THE Supreme Court has reserved a judgement in a case in which a Harare businessman is challenging a High Court ruling clearing United Family International Church (UFIC) leader Emmanuel Makandiwa and his wife, Ruth in a $6,5 million defamation suit he filed against the couple.
Upenyu Mashangwa and his wife Blessing, both ex-UFIC members, claimed they lost a fortune after being misled by Makandiwa’s false prophecies.
The couple raised six claims against the church leaders and alleged that Makandiwa in 2012 misrepresented that they would encounter a “debt cancellation miracle” and encouraged them to continue “seeding”.
However, the Mashangwas’ house in Marlborough, Harare, according to the claim, was later attached and sold for $500 000 instead of $700 000 by ZB Bank.
The couple has demanded nearly $7 million from the tycoon preacher.
They wanted him to pay them $1,7 million for recommending a de-registered lawyer, Tichaona Mawere who was to dupe them, among other claims.
Earlier this year, the High Court cleared Makandiwa of any wrongdoing and Mashangwa took the case to the Supreme Court arguing that a ruling by justice David Mangota was frivolous and vexacious.
The case was heard Monday morning and Mashangwa’s lawyer, Advocate Sylvester Hashiti said Mangota passed a wrong judgement.
“When I say a wrong judgement, I mean that it’s a judgement not supported by the law. It is wrong in that it attacks the procedure.
“His judgement only dealt with the issue of vagueness and embarrassment,” said Hashiti.
However, Makandiwa’s attorney, Advocate Lewis Uriri argued that Mashangwa’s arguments were baseless.
“The application is groundless that no reasonable court will consider it,” he said.
Uriri said Mashangwa did not place any evidence proving his case before the court.
“They said they were sued but there is no evidence to prove this. They did not place before the court a version of their video. They simply refused to do so.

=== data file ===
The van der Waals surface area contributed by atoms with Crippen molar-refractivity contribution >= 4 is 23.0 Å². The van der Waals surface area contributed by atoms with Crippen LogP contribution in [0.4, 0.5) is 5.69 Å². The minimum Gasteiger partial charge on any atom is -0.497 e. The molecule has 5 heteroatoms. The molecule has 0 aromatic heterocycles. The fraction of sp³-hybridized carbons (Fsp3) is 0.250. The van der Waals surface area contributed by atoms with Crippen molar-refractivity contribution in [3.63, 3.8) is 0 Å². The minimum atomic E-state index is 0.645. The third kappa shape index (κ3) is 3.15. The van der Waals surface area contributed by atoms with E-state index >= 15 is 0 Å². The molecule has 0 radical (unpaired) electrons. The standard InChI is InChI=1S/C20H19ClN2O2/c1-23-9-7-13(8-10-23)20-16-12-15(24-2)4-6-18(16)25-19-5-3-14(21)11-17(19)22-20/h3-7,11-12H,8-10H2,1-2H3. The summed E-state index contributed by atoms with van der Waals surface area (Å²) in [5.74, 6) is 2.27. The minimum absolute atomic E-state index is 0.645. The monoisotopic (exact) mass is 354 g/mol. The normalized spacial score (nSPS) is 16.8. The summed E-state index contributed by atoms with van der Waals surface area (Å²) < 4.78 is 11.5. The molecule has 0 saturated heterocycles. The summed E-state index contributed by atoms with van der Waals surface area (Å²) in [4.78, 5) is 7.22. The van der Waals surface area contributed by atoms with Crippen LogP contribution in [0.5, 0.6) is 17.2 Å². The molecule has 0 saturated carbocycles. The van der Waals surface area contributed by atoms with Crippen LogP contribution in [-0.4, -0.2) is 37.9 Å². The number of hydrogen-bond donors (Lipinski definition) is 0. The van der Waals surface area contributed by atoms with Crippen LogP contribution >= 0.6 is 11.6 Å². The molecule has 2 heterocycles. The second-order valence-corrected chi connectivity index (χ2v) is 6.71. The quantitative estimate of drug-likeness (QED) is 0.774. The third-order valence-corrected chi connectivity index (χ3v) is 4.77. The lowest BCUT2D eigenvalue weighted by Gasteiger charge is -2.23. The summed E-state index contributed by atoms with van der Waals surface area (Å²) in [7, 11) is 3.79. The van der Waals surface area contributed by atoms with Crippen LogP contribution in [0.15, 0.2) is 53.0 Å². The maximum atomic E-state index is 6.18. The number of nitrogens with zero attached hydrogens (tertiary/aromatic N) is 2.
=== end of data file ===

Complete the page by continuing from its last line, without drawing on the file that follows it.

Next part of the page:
“The bank (ZB) never sued them. The property they are talking about was sold, never attached for execution.
“Ownership has not changed. The truth is the property was sold to one Jemina Gumbo and also to Walter Magaya and there are pending cases regarding this case,” he argued.
Uriri further questioned why Mashangwa was failing to provide the court with writ of execution documents if the property was attached as claimed.
“The whole case is riddled with falsehoods,” he said before the judgement was reserved.
Justices Elizabeth Gwaunza, Lavender Makoni and Francis Bere heard the case.
Before the High Court, Makandiwa successfully argued that the lawsuit was an abuse of the court process and that it should be thrown out.
Regarding the debt cancellation claim, Makandiwa denied ever misleading the couple, saying no prophecy can command the congregants to stop repaying their debts.
He said the leaders at UFIC only deliver sermons and teachings based on the word of God and video evidence of all services can confirm that.
Makandiwa argued that the Mashangwas never owed ZB Bank as alleged and that the Marlborough property was never attached over a $500 000 debt as alleged.
In February 2012, the property in question, was sold to someone for $800 000 and later on to a third party.
Makandiwa denied ever prophesying that Mawere was a great lawyer who would never lose a case.
He attached a digital video disc (DVD) showing the events of the day in question showing that the prophecy was targeting Mawere’s wife who had problems with her husband.
Makandiwa stated in his papers that the couple never engaged Mawere as alleged.
On the claim related to payment of tithes and offerings, Makandiwa said they are biblical, and no one is compelled to pay them.
Makandiwa also denied knowledge of the $1,1 million that the Mashangwa claimed to have contributed to the church.
It was also dismissed as false that the Mashangwas shut down Oceane Perfumes business after the church leader communicated that the products were cancerous.